Brandon Montgomery’s moves are stupefying.
“His elusiveness,” Wilson coach Don Clegg said, “has created a whole different dimension for our team.”
Then again, he is a Montgomery. Last season, Bethany Montgomery – graceful and an ankle-breaking herself – led Wilson High School to the Class 3A state girls basketball semifinals, and is now off playing at Eastern Washington University.
Younger brother Brandon Montgomery, a senior at Wilson, was thought to follow in her high-top sneakers.
Instead, in his first full season as a starter on the football team, Montgomery is quickly making opponents take notice of his jets and jukes.
As an outside receiver – and arguably the area’s most electrifying special-teams returner – Montgomery has scored eight touchdowns in four games and is averaging 234.3 all-purpose yards per game. The Rams are 4-0 in the Narrows 3A League.
Three of Montgomery’s scores have come on returns, a 91-yard kickoff return in the season opener at Decatur, followed by a 96-yard kickoff return and a 64-yard punt return against Bremerton.
He has caught four touchdown passes all from outside the red zone (26, 45, 58 and 64 yards). He even has a 40-yard reverse run for a score.
Montgomery has helped return the Rams to their big-play glory years of the 1990s. Wilson has scored 14 touchdowns on plays of 40 yards or longer already this season.
“From the sideline, we just set things in motion, and it is pretty much up to the 11 players out there to make something magical out there,” said Cameron Rodgers, a former Wilson linebacker who now helps coordinate the Rams’ defense and special teams.
“It is hard to keep a fast team restrained.”
The excitement around this program is hard to ignore. Players such as Montgomery, running back Isaiah Simpson and quarterback Julius Yates-Brown make it all go.
Montgomery is unique in that he impacts all levels of the field.
But first, friends had to get him hooked on the sport.
For years, Montgomery said he would come out for football. He always played pick-up games on the campus’ upper grass field. But when it came down to organized sports, he always chose basketball and track and field.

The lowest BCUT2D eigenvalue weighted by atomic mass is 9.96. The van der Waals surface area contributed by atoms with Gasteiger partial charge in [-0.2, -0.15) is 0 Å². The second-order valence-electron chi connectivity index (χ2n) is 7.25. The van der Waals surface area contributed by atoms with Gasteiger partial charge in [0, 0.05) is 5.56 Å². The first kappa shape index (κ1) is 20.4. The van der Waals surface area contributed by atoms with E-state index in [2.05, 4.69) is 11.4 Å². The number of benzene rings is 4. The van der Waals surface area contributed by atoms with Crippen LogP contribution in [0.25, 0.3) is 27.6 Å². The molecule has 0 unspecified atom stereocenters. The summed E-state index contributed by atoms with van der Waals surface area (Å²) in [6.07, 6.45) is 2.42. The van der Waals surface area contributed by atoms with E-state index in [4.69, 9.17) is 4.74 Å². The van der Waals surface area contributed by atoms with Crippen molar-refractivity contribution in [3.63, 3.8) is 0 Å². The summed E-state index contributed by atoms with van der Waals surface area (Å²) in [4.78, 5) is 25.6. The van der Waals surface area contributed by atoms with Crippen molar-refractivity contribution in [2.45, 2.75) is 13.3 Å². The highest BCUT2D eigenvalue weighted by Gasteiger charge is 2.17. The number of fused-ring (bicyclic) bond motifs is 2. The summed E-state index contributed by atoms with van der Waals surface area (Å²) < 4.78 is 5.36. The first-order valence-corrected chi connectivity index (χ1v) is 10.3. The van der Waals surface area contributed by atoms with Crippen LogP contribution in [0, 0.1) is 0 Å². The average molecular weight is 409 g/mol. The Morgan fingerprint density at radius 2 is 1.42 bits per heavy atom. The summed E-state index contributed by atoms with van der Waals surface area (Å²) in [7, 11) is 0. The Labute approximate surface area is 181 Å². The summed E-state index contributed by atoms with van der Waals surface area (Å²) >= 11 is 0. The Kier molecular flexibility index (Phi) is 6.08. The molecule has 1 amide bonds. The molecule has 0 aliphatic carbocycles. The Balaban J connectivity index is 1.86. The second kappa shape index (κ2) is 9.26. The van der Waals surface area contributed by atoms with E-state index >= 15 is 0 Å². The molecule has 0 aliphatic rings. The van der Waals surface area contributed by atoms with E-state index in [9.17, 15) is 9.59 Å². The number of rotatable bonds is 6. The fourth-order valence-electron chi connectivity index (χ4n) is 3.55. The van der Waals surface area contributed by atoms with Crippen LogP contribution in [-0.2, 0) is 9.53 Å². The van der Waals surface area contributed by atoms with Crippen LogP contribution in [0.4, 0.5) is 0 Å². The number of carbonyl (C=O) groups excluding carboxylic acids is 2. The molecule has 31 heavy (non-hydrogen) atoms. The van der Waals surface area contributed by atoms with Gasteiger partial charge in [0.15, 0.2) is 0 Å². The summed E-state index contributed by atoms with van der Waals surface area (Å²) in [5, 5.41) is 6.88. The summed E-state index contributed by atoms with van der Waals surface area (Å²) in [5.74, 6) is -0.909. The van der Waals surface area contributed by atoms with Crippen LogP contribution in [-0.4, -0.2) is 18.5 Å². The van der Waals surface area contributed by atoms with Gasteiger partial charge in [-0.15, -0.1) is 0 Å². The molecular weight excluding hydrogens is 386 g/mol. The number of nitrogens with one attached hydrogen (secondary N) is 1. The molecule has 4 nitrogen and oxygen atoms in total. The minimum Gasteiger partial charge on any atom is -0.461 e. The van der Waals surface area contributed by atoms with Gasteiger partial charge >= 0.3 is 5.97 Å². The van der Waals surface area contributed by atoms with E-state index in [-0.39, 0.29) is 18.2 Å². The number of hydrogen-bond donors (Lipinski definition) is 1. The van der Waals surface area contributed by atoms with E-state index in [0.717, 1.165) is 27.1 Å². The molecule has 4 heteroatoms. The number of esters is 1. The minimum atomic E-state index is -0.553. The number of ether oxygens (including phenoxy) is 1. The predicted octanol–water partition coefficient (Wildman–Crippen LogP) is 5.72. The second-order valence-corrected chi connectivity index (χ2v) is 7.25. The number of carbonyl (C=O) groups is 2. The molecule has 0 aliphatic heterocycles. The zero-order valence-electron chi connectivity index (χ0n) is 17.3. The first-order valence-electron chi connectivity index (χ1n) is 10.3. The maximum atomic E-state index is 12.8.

During the Rams’ fall football camp in 2012, Simpson and Jerell Gray visited Montgomery at home in a last-chance bid to persuade the teenager to join the team.
“They basically forced me,” Montgomery said with a chuckle.
He did not see much time at receiver behind Ben Matz. But by the fourth game, he was the team’s top kickoff and punt returner.
After getting a taste of it, Montgomery committed himself to the sport. He’s added muscle to his compact frame, going from 5-foot-7 and 140 pounds to 5-8 and 155. And every chance he got, he studied the best returners.
“All summer, all I did was watch football – on the NFL Network, on ESPN, ESPNU,” Montgomery said.
And after watching the likes of explosive NFL players DeSean Jackson, Tavon Austin and Tyrann Mathieu, he noticed one common denominator in their success.
“You need patience,” Montgomery said. “And then you need speed.”
Montgomery has shown all of that. And when it comes to taking on a defender, he displays the fluid hips of a disco dancer, the footwork of a tap dancer and the unbreakable will of a bullfighter.
“If you hit me, then I say – good job,” Montgomery said. “Sooner or later, I am going to run past you.”
One of his more exciting plays this season didn’t even result in a score against Shelton.
With Wilson pinned deep in its own end of the field, Montgomery came on as the punter. When he noticed the Highclimbers set up for a return, he corralled the snap and took off for the flat, breaking two tackles before he hit a crease en route to a long touchdown.
The play was nullified by a block-in-the-back penalty.
And the sequence, while exciting, caught the ire of the coaching staff on the sideline, including Clegg.
“He put the fake punt in before we did,” Rogers said. “He is one of those improvisational guys.”
Added Clegg: “It was met by a stare. We’ve had to tone him down. Part ... of learning the game is knowing when to do that.”
“It is unbelievable,” Clegg said, “how he can avoid people like that.”
Todd Milles: 253-597-8442